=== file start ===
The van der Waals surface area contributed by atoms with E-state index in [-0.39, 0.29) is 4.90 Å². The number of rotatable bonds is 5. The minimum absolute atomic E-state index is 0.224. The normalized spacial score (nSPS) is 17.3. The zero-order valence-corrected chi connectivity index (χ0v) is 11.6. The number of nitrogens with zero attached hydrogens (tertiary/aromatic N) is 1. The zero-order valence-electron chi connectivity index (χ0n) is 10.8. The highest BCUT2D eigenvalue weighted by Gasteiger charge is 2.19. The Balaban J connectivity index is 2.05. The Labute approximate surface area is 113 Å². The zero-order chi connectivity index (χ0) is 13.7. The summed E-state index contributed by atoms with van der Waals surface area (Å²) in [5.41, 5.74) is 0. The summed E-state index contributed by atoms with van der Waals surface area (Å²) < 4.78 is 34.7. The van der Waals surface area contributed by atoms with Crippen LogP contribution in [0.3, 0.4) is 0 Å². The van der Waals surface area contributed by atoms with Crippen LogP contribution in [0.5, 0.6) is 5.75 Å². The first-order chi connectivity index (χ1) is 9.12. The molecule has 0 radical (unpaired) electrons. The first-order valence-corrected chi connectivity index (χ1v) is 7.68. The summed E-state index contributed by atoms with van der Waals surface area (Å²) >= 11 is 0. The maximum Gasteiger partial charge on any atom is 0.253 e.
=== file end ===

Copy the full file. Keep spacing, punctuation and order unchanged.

The van der Waals surface area contributed by atoms with E-state index in [-0.39, 0.29) is 4.90 Å². The number of rotatable bonds is 5. The minimum absolute atomic E-state index is 0.224. The normalized spacial score (nSPS) is 17.3. The zero-order valence-corrected chi connectivity index (χ0v) is 11.6. The number of nitrogens with zero attached hydrogens (tertiary/aromatic N) is 1. The zero-order valence-electron chi connectivity index (χ0n) is 10.8. The highest BCUT2D eigenvalue weighted by Gasteiger charge is 2.19. The Balaban J connectivity index is 2.05. The Labute approximate surface area is 113 Å². The zero-order chi connectivity index (χ0) is 13.7. The summed E-state index contributed by atoms with van der Waals surface area (Å²) in [5.41, 5.74) is 0. The summed E-state index contributed by atoms with van der Waals surface area (Å²) < 4.78 is 34.7. The van der Waals surface area contributed by atoms with Crippen LogP contribution in [0.3, 0.4) is 0 Å². The van der Waals surface area contributed by atoms with Crippen LogP contribution in [0.5, 0.6) is 5.75 Å². The first-order chi connectivity index (χ1) is 9.12. The molecule has 0 radical (unpaired) electrons. The first-order valence-corrected chi connectivity index (χ1v) is 7.68. The summed E-state index contributed by atoms with van der Waals surface area (Å²) >= 11 is 0. The maximum Gasteiger partial charge on any atom is 0.253 e.